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Safe gas stove installation?


I bought a Frigidaire gas stove and want to have it hooked up. The problem is the gas pipe connector protrudes about 2 inches from the wall -- so that there would be a gap between the wall and the back of the stove. If possible I'd like to have it flush up against the wall because it looks better and provides more clearance in my narrow kitchen.

The back of the stove is divided into two sections. The upper portion is covered by a metal plate backing. The lower part is without a backing and open to allow the gas to be hooked up. There seems to be a significant amount of void space in the oven body and I've read that some people are able to push the stove flush against the wall so that the pipe is actually nestled *inside* the stove. However, the the gas pipe on my particular wall would be blocked by the metal plate on the upper portion of my stove.

My question is, if I remove that plate (attached by 4 screws and just slides right out) would it be safe to allow the metal pipe to nestle inside the stove? I called up the company, and they wouldn't say one way or the other. My concern is that hot places inside the stove might be too close to the pipe and cause me to go to an early grave after a massive explosion. It occurred to me that the metal backing is actually a heat shield and should not be removed.

I'm going to have the stove installed by a professional--but I thought it couldn't hurt to have a little knowledge about how other people have dealt with this problem. The gas pipe itself can't be moved or altered by the way--so that's out.
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Posted 2011-02-11T19:38:44+0000  by Particleman Particleman
 

Hello Particleman,

 

Welcome to our community! My name is Christine, and I’m a Home Depot store associate in Atlanta.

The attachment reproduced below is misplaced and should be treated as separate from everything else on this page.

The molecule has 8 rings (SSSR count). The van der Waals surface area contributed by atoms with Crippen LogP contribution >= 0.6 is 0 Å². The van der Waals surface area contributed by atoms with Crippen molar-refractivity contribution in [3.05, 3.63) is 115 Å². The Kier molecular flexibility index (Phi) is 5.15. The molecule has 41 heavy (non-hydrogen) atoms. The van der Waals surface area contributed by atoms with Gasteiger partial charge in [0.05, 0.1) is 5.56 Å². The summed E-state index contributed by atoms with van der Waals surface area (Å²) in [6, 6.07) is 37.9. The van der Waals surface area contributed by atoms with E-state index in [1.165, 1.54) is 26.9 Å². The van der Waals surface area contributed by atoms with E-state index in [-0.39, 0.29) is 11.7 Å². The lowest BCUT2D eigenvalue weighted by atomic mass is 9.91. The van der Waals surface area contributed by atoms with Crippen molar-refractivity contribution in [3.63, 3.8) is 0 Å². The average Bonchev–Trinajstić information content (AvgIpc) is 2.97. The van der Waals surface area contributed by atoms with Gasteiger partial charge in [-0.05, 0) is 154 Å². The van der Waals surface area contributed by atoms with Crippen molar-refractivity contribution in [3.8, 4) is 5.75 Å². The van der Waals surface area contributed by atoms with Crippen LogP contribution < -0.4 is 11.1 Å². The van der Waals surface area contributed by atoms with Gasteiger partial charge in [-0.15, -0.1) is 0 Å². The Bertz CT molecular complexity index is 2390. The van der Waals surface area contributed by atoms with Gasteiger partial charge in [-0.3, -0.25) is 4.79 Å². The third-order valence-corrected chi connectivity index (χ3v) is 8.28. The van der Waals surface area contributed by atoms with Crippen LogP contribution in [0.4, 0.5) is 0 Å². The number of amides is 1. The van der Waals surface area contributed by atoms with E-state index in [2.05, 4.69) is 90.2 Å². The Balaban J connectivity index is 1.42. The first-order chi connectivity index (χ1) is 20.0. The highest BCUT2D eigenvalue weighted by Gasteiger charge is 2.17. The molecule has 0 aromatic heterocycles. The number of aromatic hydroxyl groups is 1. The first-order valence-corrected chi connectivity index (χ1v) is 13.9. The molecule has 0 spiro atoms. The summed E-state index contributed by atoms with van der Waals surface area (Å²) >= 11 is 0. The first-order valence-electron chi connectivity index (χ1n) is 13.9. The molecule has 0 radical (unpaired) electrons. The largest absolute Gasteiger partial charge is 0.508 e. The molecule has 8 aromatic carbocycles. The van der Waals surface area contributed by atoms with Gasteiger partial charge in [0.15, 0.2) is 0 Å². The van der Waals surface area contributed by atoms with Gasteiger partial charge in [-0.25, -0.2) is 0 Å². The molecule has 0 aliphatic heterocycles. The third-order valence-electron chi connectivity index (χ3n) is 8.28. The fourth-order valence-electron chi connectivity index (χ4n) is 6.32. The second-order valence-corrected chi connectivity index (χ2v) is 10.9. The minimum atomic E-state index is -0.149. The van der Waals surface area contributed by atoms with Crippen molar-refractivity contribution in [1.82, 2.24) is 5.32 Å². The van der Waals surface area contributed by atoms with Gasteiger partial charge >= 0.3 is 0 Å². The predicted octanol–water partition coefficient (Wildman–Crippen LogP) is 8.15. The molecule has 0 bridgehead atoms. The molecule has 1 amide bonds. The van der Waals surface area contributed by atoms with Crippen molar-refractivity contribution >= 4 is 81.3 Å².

I would not recommend removing the plate on the back of the stove. Heat shields are meant to divert heat, and removing it will allow the heat to escape from the back. You definitely don’t want that to happen. Heat and drywall are a bad combination.

 

Considering Kenmore didn’t give you the thumbs up to do it, it would be wise not to remove it.

 

Be safe,

Christine

Posted 2011-02-12T14:02:29+0000  by Christine_HD_ATL

Hey Particleman,

 

I also wanted to give my 2 cents to add on to what ChristineClaret has already said. You are correct on being apprehensive on taking out parts as that would violate any warranty and be unsafe. Most companies will give you that answer because since the heater is being altered, there is no way they can make an actual guarantee of it working safe. But in altering the stove  there lies the issue of connections and exposure of certain parts that only someone qualified to install should make. Since you spoke to the manufacturer and I am assuming you have the owners manual, you can see if it taking out the back is a feasible option, IF you are certain that the adjustment(s) will work. To try and work around it, you can create a metal heat shield by itself onto the drywall, and you can do it in a way that looks aesthetically pleasing in your kitchen. 

 

I did a post a week ago covering installing a heat shield on the wall as a buffer between the drywall and stove; here is the link. --> Drywall/Stove Heat Shield

 

I'm glad you stated earlier you are seeking the help of a professional, it sounds like it can be done, but with knowing the specific model and looking at your connections in relation to setup from the wall, its difficult to really ascertain if we can go any further from here. 

 

Let us know if we can be any further assitance to you.

 

Posted 2011-02-12T16:01:44+0000  by Joseph_HD_ATL

Thank you both for your replies.  After examining the back of the stove and reading your responses, I've decided to keep the back on and try to figure out how to deal with this problem in a different way.  I live in a high rise condo built in the early 1960's and the walls are concrete so I may have to deal with the stove setting back from the wall for now. 

 

 

Posted 2011-02-12T20:33:19+0000  by Particleman

Hey no problem, 

 

Since you have concrete you have less of an issue with the heat transfering over into your walls say versus drywall with batted insulation inside. Just contact a professional and even a person licensed in HVAC/Heating supply as they may even have replacement pipes, or have additional solutions that can be safe and yet give you the room you need in the kitchen. 

 

Best of luck to you and again anything else, please don't hesitate to ask us.

 

aboveaveragejoe

Posted 2011-02-12T21:00:18+0000  by Joseph_HD_ATL
 
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